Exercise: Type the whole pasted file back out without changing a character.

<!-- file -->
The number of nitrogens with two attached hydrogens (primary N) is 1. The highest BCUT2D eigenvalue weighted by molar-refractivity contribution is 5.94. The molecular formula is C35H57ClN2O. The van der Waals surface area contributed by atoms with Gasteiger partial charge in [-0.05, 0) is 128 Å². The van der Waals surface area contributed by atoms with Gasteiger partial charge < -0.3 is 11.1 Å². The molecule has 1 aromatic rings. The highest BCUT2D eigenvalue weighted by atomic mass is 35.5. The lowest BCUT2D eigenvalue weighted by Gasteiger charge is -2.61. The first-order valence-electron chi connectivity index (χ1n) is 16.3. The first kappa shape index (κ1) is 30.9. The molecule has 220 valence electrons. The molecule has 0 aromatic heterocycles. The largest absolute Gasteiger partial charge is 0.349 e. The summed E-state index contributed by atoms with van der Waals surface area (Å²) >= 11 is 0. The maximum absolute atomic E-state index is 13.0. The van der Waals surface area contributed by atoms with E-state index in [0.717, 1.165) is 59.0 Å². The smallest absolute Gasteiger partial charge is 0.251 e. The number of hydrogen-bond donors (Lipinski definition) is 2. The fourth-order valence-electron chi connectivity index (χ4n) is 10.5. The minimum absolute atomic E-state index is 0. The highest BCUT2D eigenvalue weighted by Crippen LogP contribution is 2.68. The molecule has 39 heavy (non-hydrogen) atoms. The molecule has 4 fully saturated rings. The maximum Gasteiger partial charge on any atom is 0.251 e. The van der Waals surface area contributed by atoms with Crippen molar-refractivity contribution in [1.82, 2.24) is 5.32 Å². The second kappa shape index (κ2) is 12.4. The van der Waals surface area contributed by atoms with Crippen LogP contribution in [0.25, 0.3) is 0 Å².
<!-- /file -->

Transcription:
The number of nitrogens with two attached hydrogens (primary N) is 1. The highest BCUT2D eigenvalue weighted by molar-refractivity contribution is 5.94. The molecular formula is C35H57ClN2O. The van der Waals surface area contributed by atoms with Gasteiger partial charge in [-0.05, 0) is 128 Å². The van der Waals surface area contributed by atoms with Gasteiger partial charge < -0.3 is 11.1 Å². The molecule has 1 aromatic rings. The highest BCUT2D eigenvalue weighted by atomic mass is 35.5. The lowest BCUT2D eigenvalue weighted by Gasteiger charge is -2.61. The first-order valence-electron chi connectivity index (χ1n) is 16.3. The first kappa shape index (κ1) is 30.9. The molecule has 220 valence electrons. The molecule has 0 aromatic heterocycles. The largest absolute Gasteiger partial charge is 0.349 e. The summed E-state index contributed by atoms with van der Waals surface area (Å²) >= 11 is 0. The maximum absolute atomic E-state index is 13.0. The van der Waals surface area contributed by atoms with E-state index in [0.717, 1.165) is 59.0 Å². The smallest absolute Gasteiger partial charge is 0.251 e. The number of hydrogen-bond donors (Lipinski definition) is 2. The fourth-order valence-electron chi connectivity index (χ4n) is 10.5. The minimum absolute atomic E-state index is 0. The highest BCUT2D eigenvalue weighted by Crippen LogP contribution is 2.68. The molecule has 39 heavy (non-hydrogen) atoms. The molecule has 4 fully saturated rings. The maximum Gasteiger partial charge on any atom is 0.251 e. The van der Waals surface area contributed by atoms with Crippen molar-refractivity contribution in [1.82, 2.24) is 5.32 Å². The second kappa shape index (κ2) is 12.4. The van der Waals surface area contributed by atoms with Crippen LogP contribution in [0.25, 0.3) is 0 Å².